[00:21:54] Carol Vassar, podcast host/producer: When allies have questions, are the ARGs a good resource to go to? Maybe they’re handling a [00:22:00] patient, they have a patient and they have a question just culturally, and maybe they just simply don’t know the answer. Are the ARGs a resource that we can use to learn more and educate ourselves as allies? 

[00:22:11] Benjamin Duong, PharmD, Nemours Children’s Health: I would say yes, um, because we are a network of, uh, associates that have a maybe a better understanding for their patient that we can help you to direct them to a, maybe a particular provider that has, uh, be more expert in that topic. Or we can kind of give our partially collective, or even a group discussion at our ARG about a partiuclar topic that maybe this provider’s question, but could be many other providers that they don’t really ask. So I think it is a great resource too, just us as an ally to help our patient care, even our associates in certain situations too is that, is this network that’s available for all.

[00:22:48] Rituparna Deb, MD, Nemours Children’s Health: I agree with Ben. You know, like and your question, yes. Use the ARGs. Please use the ARGs as a resource. If you have a question about their culture. If you have a question about the patient [00:23:00] or parent behavior, you are not understanding. If it is coming from a culturally-backed situation, please ask us. Probably we will be able to, in between, like between these two ARGs we cover, like we, we can cover a big group of population, okay?

[00:23:16] And the world population, we know how, where it is going and how, where it is coming from. This will be more resourceful going ahead featuring together. 

[00:23:25] Sheeja Abraham, MD, Nemours Children’s Health: I think Carol, we appreciate our allies for standing up for us. So sometimes it might be a situation where one of us is not there, but something is mentioned, you know, outside of our presence. And I think to have people stand up and say, “Hey, you know, I don’t think that’s necessarily right.” Or as someone says something about a patient or a family. I think having that openness and, and I would say that, I’m very thrilled with our, my Nemours colleagues that I do feel that that [00:24:00] sense of allyship from them. But I, I think allies are so important in all, in the work that we all do,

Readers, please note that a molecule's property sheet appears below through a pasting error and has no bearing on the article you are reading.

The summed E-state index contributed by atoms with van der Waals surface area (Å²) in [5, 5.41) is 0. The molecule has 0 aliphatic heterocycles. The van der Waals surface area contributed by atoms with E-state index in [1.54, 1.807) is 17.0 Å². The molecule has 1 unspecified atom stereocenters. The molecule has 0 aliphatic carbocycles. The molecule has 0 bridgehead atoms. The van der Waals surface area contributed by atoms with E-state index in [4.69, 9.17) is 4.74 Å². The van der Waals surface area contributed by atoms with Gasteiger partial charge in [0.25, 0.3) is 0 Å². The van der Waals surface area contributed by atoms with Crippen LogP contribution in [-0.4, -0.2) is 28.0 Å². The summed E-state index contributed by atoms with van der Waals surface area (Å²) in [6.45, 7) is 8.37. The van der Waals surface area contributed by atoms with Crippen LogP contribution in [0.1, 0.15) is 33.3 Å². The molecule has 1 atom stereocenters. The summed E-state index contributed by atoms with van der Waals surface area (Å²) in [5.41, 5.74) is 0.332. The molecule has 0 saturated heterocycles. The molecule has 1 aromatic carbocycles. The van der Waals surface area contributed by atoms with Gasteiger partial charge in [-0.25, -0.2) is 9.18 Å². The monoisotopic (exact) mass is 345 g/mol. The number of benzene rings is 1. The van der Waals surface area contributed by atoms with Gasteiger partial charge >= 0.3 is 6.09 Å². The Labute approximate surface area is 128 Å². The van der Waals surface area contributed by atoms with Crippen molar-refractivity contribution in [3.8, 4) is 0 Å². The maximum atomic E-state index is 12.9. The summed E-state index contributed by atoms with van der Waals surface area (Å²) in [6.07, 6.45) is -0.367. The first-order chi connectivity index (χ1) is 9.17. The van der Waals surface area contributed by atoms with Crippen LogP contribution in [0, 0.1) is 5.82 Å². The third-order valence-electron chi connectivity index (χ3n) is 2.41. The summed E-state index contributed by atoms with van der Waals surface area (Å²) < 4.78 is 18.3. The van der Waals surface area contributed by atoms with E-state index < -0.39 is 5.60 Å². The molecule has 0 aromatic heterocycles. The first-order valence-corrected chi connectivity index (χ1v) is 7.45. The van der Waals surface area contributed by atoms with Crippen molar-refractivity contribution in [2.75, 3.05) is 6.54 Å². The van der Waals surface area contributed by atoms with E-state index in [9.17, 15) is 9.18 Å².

[00:24:07] Rituparna Deb, MD, Nemours Children’s Health: and trying to building alies and using that opportunity as a, like an educational opportunity, also, when someone is talking about a patient or a family or a colleague, that that person does something which they didn’t understand why this is like that. So if you know that culturally what is going on there, feeding that, like tell about it. Like, okay, so you know what, that’s why they did this. Okay? Or this is their thinking behind it, or this is the culture behind it. Okay? That increases the opportunity for the allies also to understand the group better.

[00:24:40] (MUSIC SUNG) Well beyond medicine. 

[00:24:42] Carol Vassar, podcast host/producer: Thanks for listening to our exploration of the DESian and HAAPI ARGs at Nemours With me, Carol Vassar and our guests, Dr. Rituarna Deb. Deb, Dr. Seeja Abraham, Dr. Benjamin Duong, and Laura Kam.

[00:24:58] Other [00:25:00] ARGs at Nemours include Adelante, Pride, Caregivers, Women at Work, and African Heritage. Get more information on Nemours’ ARGs in the show notes, where you’ll also find a link to the nonprofit Right to Be, mentioned by Laura Kam as a training resource to respond, to intervene in, and heal from harassment.